So, I was gulping down wine from the green vineyards of California and remarking the similarities of Naples and Marseilles, though I had seen neither, but I was constantly spying on her. We were in the large kitchen preparing salads and paté-filled tarts, and Jeffrey, Helen’s athletically built husband, was barbecuing by the side of the pool. Cristina - jeans, white blouse, Grecian tresses and bare feet, feet on which sun and sandals had left their mark, feet like those of the Athenian messenger from Marathon who had run God knows how long to report the victory against the Persians and collapsed - was in the big living room, reading passages from this book over the phone.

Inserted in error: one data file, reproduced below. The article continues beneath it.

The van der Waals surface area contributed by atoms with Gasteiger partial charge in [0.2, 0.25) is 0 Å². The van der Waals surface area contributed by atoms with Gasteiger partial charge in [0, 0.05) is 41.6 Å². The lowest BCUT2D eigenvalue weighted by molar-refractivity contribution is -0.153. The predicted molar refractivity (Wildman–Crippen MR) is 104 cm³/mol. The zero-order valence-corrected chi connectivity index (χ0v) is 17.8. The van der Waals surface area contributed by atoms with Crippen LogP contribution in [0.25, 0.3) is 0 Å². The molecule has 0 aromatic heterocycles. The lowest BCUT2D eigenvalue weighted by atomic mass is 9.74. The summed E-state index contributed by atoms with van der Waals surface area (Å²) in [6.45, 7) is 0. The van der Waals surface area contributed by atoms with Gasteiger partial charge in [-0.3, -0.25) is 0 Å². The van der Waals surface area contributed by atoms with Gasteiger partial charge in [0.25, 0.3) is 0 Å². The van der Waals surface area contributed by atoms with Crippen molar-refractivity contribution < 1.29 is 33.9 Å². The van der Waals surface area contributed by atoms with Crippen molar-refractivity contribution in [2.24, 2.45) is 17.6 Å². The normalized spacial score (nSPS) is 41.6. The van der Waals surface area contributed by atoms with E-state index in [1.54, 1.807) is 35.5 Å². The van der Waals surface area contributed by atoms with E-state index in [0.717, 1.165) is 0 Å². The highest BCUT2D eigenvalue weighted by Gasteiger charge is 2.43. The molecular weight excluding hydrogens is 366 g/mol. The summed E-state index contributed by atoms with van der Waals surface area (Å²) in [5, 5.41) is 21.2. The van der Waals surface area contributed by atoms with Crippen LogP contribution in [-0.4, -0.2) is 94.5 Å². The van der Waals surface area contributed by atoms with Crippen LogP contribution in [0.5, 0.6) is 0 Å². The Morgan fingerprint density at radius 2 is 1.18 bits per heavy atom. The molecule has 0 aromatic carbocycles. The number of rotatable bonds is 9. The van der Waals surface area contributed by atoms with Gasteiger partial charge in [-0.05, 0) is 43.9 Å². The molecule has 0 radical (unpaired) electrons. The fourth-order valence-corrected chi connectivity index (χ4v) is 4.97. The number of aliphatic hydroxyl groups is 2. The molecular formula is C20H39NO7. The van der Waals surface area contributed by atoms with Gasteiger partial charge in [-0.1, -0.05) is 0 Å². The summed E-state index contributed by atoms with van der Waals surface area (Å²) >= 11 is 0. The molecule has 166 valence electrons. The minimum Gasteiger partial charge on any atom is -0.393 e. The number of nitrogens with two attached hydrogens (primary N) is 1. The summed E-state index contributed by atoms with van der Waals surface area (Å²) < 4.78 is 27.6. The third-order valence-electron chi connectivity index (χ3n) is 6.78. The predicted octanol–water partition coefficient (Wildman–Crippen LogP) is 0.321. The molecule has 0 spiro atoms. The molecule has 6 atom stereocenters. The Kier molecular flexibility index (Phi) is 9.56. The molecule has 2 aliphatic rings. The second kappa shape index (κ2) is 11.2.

We had an excellent dinner, Cristina, Helen, Jeffrey, their doddering uncle Dan, the French couple and the French husband’s son, a fourteen year old who had lost his mother ten years ago and was still using it as a pretext to be totally obnoxious, rude to Helen (“the salad dressing is horrid”) and as arrogant as a ballerina at the Scala. Therefore, when the conversation turned to a celebrity couple who had lost a child and Helen said something really original, “it’s terrible to lose a child”, I said: “depends on the child”. Just then, Cristina, who was sitting next to me, burst out laughing with so much gusto that my insides started tightening with pleasure as her foot – naked – inadvertently brushed against mine and I breathed in all the scent of her, wanted her lips, and fantasized her against the garage door moaning with delirium while my hand slithers inside her panties and strokes her pubic hair until it’s gummy with white cum. I don’t know why I fantasize that, as I’m jerking her off with one hand, I’m dancing the Twist.